"Reductions in force are the hardest decisions you have to make," she said.
A key to the company's turnaround was her executive team's decision to change the direction of the product and eliminate features that would decrease its revenue in the short term.
"That was a very difficult decision to make," she said. "It's absolutely counter-intuitive to everything you learn as a finance person. But two years later, our strategy really took hold."
Zoom was already a high-flying company when she left Zoosk in 2017, but the pandemic supercharged its growth in a way few businesses have experienced.
"It just happened to be they were at the right place at the right time," Koontz said. "They literally accelerated about four years' worth of growth into two quarters. And there aren't too many types of products or services you can sell in the world that can actually produce that. Zoom is a verb now."
Koontz credits Steckelberg and her team with managing the company's meteoric rise with the right mix of short- and long-term investment while executing an aggressive organization-wide hiring plan. The company has grown from about 700 employees to 4,000 in the last three years, and needs more, but the pandemic has slowed hiring.
"I know they paid out bonuses to a lot of employees over the third quarter, during the pandemic, just for the workload these people had to incur because they literally couldn't hire fast enough," Koontz said.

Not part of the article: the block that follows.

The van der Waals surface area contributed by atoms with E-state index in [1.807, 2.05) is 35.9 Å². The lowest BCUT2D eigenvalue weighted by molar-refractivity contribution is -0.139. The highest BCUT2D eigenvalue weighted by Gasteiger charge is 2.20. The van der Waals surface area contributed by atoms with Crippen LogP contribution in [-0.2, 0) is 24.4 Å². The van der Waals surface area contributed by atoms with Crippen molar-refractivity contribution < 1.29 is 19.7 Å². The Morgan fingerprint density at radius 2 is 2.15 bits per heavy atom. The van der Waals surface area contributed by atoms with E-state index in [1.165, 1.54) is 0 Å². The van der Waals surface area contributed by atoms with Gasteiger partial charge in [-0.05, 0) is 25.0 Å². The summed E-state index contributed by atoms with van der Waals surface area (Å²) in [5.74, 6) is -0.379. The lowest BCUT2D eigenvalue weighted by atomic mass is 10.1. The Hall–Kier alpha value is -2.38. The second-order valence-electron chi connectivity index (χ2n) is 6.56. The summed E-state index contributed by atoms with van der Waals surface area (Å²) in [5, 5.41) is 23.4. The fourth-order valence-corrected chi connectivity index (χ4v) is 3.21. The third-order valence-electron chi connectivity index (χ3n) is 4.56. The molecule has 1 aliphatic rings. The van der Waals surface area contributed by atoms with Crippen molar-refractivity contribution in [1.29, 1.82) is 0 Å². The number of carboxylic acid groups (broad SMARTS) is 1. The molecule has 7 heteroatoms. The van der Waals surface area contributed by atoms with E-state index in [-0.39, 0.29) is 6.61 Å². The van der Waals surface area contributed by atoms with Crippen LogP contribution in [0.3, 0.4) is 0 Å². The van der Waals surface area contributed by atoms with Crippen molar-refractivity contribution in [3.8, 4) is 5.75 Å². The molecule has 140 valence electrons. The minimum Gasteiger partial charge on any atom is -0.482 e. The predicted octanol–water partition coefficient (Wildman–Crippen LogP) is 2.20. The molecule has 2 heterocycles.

He praised the company's decision to open its two newest R&D centers in Arizona and Pennsylvania rather than in Silicon Valley or other technology hubs. "These are places where you can hire engineers," he said.
The company's decision to add server capacity by partnering with Oracle, rather than building additional in-house data centers, is another smart move, because it provides the kind of flexibility that it can turn on and off as needed in the short-term.
"Their margins took a little bit of a hit because they had to use public cloud instead of building their own infrastructure out in some places," he said. "You can basically order up the level of service you need on an hour-to-hour basis to handle your peak loads, so they're basically using public cloud to handle the peaks and to handle the surges in demand where they just aren't ready with their own infrastructure."
"It gives us the ability to flex up and down as we need to going forward," Steckelberg said. "We're being thoughtful about not getting over-committed from a resource perspective and looking where we can use third-party resources to flex. We're going to have this hybrid approach."
The mix worked well when usage dropped over the summer when online classes concluded and then picked up again in the fall.